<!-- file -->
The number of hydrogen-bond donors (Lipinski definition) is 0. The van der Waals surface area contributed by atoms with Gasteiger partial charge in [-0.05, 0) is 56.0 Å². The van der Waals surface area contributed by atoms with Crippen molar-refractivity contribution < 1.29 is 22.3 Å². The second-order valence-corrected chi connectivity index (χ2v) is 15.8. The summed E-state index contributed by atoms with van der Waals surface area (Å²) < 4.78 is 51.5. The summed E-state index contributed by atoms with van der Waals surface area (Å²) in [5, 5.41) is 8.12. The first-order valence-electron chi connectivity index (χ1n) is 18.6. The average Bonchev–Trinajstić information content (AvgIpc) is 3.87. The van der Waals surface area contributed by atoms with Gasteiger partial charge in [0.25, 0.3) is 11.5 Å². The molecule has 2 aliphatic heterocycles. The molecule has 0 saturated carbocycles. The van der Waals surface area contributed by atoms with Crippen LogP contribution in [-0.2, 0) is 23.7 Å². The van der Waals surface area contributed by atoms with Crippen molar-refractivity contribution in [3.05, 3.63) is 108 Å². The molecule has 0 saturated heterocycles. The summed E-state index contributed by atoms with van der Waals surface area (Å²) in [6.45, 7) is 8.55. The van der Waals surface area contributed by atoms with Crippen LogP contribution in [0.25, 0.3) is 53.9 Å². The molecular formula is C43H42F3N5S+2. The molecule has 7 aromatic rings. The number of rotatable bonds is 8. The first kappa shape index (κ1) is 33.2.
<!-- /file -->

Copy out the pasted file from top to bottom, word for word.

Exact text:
The number of hydrogen-bond donors (Lipinski definition) is 0. The van der Waals surface area contributed by atoms with Gasteiger partial charge in [-0.05, 0) is 56.0 Å². The van der Waals surface area contributed by atoms with Crippen molar-refractivity contribution < 1.29 is 22.3 Å². The second-order valence-corrected chi connectivity index (χ2v) is 15.8. The summed E-state index contributed by atoms with van der Waals surface area (Å²) < 4.78 is 51.5. The summed E-state index contributed by atoms with van der Waals surface area (Å²) in [5, 5.41) is 8.12. The first-order valence-electron chi connectivity index (χ1n) is 18.6. The average Bonchev–Trinajstić information content (AvgIpc) is 3.87. The van der Waals surface area contributed by atoms with Gasteiger partial charge in [0.25, 0.3) is 11.5 Å². The molecule has 2 aliphatic heterocycles. The molecule has 0 saturated carbocycles. The van der Waals surface area contributed by atoms with Crippen LogP contribution in [-0.2, 0) is 23.7 Å². The van der Waals surface area contributed by atoms with Crippen molar-refractivity contribution in [3.05, 3.63) is 108 Å². The molecule has 0 saturated heterocycles. The summed E-state index contributed by atoms with van der Waals surface area (Å²) in [6.45, 7) is 8.55. The van der Waals surface area contributed by atoms with Crippen LogP contribution in [0.25, 0.3) is 53.9 Å². The molecular formula is C43H42F3N5S+2. The molecule has 7 aromatic rings. The number of rotatable bonds is 8. The first kappa shape index (κ1) is 33.2.